Source 4 : Part of the report for the Parish of Wick, County of Caithness, in volume 10 of the ‘Statistical Account’
Printed book (NLS shelfmark: S.A.S.)
The ‘Statistical Account’ was published in a period during which agriculture in Scotland was undergoing large changes. ‘Improving’ landowners like Grant of Monymusk were introducing new agricultural methods and some older farming traditions were dying out.
The benefits of agricultural improvements were discussed in numerous books and pamphlets, which the ministers who compiled the parish reports for the ‘Statistical Account’ would have had access to.
Agricultural improvement across Scotland
The process of agricultural improvement was at different stages in different places around Scotland when information for the survey was compiled. Some new practices were in evidence in the parish of Wick, but more traditional practices, like the Scottish ‘run-rig’ method of dividing land, were also still evident.
Fuel. – As to fuel, some parts of the parish abound with moss grounds, which furnish the contiguous farmers with plenty of peats. Other places, particularly the town of Wick, lie two or three miles distant from moss. Providing this article of peats takes up the farmer during the greater part of the summer season, and, in bad years, a part of the harvest also; and yet in a wet season, many are very ill supplied. This mode of getting fuel proves very hurtful to husbandry, as a farmer could much more profitably employ his carts in making dunghills for his lands; a garron load of peats on crubans is sold in Wick, at a penny. Each horse carries only about ten or twelve peats. Ten or twelve of these loads will scarcely fill an ordinary cart. To the poor tenant making peats is an unprofitable occupation, and to the buyer they are undoubtedly dear. The burgh is so sensible of this inconvenience, that they and the neighbourhood are coming more and more into the practice of burning coals. But Caithness and the other northern counties labour under a grievous burden, that most unreasonable duty on coals water-born, which, however, there is now a prospect of soon being freed from.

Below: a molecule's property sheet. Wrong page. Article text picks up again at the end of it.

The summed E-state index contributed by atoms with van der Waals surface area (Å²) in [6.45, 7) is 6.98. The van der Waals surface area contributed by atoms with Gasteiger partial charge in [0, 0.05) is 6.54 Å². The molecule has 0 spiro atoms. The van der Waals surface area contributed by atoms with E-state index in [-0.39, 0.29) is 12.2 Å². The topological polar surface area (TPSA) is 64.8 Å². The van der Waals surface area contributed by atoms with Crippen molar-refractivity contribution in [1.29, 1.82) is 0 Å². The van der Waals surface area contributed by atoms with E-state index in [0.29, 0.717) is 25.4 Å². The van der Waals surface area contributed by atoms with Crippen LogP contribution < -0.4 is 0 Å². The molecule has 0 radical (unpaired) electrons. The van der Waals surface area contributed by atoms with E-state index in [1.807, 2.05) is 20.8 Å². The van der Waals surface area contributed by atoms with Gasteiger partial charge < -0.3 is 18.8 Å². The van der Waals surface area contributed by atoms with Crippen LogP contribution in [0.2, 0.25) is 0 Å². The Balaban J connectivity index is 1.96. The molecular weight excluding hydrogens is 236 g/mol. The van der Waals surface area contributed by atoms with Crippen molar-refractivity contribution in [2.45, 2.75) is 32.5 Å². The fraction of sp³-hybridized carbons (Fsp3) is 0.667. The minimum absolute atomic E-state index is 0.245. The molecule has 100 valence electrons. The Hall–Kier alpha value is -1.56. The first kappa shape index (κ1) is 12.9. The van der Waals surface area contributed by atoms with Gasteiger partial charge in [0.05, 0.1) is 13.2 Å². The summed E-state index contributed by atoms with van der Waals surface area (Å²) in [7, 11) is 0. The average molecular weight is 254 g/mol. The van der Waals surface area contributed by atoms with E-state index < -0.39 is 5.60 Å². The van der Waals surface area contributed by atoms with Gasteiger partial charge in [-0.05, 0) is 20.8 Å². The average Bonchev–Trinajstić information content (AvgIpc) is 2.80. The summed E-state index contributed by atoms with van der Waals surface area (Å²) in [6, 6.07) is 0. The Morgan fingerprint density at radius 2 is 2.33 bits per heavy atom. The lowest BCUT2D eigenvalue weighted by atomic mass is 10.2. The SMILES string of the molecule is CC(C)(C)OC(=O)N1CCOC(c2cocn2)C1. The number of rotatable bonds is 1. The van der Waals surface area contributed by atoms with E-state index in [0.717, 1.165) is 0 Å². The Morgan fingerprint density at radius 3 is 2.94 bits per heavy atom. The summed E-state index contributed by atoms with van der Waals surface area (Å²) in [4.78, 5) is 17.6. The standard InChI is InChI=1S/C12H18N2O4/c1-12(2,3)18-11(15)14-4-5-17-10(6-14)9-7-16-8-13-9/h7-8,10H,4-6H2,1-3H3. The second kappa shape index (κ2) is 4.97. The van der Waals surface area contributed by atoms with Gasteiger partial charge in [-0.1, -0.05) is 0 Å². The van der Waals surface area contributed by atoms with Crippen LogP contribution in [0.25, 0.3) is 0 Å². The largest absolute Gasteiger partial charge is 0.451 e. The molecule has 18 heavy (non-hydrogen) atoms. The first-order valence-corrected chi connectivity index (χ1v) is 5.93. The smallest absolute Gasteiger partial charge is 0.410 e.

Crops. – Very little land is here employed in raising artificial or sown grasses, but there is a good deal of common meadow grass. Mr Dunbar of Hempriggs has from 12 to 14 acres under clover and rye-grass, though winter herding has not yet been fully established. There are a few acres of sown grass in the open fields between Wick and Staxigoe, and about eight acres more in the possession of the minister. Few deal in green crops. A small quantity of turnips may
be sown in some places, but potatoes are cultivated by all. Probably if the practice of green crops became general, it would be more beneficial than the ordinary rotation of bear and oats alternately, which is the practice of Caithness. Two thirds of the arable land is generally sown with a mixture of black and grey oats, which is found to answer better, and to yield more plentiful returns, than white oats. March and April is the usual seed time for oats, but sometimes they are sown so late as the beginning of May. The other part of the land is laid down in bear, the earliest about the beginning of May, and continuing till the middle of June. In some places, this article has been sown as late as the 18th or 20th of June, and yet has produced a plentiful crop, though of inferior quality. In warm lying places, bear has been known to be in the ground only about ten weeks from the sowing to the reaping time; a proof of very quick vegetation.
Run rig – A pernicious custom still too much prevails in this and other places, of possessing land in what is called rig and rennal, or run-rig, that is to say, each tenant, in a particular farm or district, has a ridge alternately with his neighbours. This is necessarily attended with confusion and disputes, and is a practice requiring to be abolished. It is thought to have taken place in times of barbarity, as a preservative against one neighbour setting fire to the field of another, if inimically disposed, and to make them all equally anxious to resist the enemy, in case of invasion.
- What evidence does this source provide about the agricultural practices used in the parish of Wick?
- What is the opinion of the author of this report on run-rig farming? Is this source reliable regarding information on run rig farming?